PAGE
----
Some fake firms have been devilishly crafty. In the 1970s, at the height of the Troubles, the British Army established a brothel and launderette in Belfast. Not only could soldiers use laundry vans to move around discreetly, but IRA suspects’ clothes could be tested for explosive residue (both operations were eventually exposed and shot up). MI6 similarly operated a bogus travel agency that would lure republicans to Spain with free holidays, where they could be recruited as double agents. In the 1980s Mossad, Israel’s spy agency, ran a Sudanese beach resort that was used to smuggle out thousands of Jews from neighbouring Ethiopia.
As well as creating sham companies, spies have also cultivated a cosy relationship with the real corporate world. MI6 and the CIA were both reputed to have close dealings with oil companies and the press. Kim Philby, a Soviet double-agent in MI6, served briefly as this newspaper’s correspondent in the Middle East shortly before his defection. More recently, American telecoms firms have been paid hundreds of millions of dollars a year to co-operate with the government, often going beyond legal obligations to do so; the NSA has lauded AT&T for its “extreme willingness to help”. American spies are also reported to have paid RSA, a security company, $10m to use a flawed technique that made it easier to break a widely used form of encryption (the company denies this).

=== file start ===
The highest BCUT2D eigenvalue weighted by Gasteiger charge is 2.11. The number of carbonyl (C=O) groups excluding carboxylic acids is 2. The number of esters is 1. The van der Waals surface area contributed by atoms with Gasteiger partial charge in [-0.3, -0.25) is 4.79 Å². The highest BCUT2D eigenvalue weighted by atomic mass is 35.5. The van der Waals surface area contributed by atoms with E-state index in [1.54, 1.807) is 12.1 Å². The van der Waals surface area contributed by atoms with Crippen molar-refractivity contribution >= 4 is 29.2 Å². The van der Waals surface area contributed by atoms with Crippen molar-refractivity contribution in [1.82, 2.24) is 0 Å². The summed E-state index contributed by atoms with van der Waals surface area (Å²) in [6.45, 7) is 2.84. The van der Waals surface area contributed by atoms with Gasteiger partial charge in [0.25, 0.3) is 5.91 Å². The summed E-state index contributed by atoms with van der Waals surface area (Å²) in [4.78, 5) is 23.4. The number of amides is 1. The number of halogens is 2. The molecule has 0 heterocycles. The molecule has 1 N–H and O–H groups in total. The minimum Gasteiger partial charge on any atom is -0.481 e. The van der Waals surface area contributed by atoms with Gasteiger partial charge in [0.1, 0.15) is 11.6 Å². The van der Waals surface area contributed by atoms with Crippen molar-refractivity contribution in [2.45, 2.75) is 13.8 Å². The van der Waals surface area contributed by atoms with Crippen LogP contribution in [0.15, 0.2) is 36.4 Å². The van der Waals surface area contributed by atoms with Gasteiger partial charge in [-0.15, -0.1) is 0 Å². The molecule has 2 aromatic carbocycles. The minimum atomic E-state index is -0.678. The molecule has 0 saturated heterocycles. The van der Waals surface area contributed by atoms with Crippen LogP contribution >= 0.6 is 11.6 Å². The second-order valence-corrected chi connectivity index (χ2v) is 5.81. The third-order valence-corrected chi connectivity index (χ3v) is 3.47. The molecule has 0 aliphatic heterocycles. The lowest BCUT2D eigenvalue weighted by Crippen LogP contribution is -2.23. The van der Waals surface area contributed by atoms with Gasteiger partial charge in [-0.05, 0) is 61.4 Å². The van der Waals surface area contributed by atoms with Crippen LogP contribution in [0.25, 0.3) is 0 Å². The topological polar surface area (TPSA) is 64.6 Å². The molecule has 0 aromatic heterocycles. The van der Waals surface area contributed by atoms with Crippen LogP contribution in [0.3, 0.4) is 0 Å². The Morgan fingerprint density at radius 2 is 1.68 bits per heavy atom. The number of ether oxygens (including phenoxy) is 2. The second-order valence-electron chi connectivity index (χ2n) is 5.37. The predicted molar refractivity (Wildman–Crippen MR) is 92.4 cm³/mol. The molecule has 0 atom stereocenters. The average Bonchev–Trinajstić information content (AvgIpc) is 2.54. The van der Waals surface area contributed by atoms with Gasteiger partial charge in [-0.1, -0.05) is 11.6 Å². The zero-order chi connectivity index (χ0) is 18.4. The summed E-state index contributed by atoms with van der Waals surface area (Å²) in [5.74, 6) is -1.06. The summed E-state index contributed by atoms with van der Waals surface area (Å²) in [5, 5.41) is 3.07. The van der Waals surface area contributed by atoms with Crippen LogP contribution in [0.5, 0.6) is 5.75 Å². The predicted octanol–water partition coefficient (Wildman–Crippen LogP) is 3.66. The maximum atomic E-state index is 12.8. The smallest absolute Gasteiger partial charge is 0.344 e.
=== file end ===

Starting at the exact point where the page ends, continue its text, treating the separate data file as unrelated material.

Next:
Such clandestine suborning is even simpler for dictators. The KGB would occasionally divert flights by Aeroflot, the Soviet national airline, to collect intelligence from the air. Today, America fears that Huawei, a Chinese telecoms giant that wants to build Western 5G networks, could help China’s espionage efforts.
In some respects, the private sector is more important to spooks than ever. Tech companies hold more personal data than state-owned telecoms firms ever did. And as the use of biometric border controls makes it trickier for spies to travel under an alias—fingerprints are harder to fake than passports—the CIA and others have relied increasingly on recruiting and placing employees in legitimate companies so they can travel under their real names with commercial cover.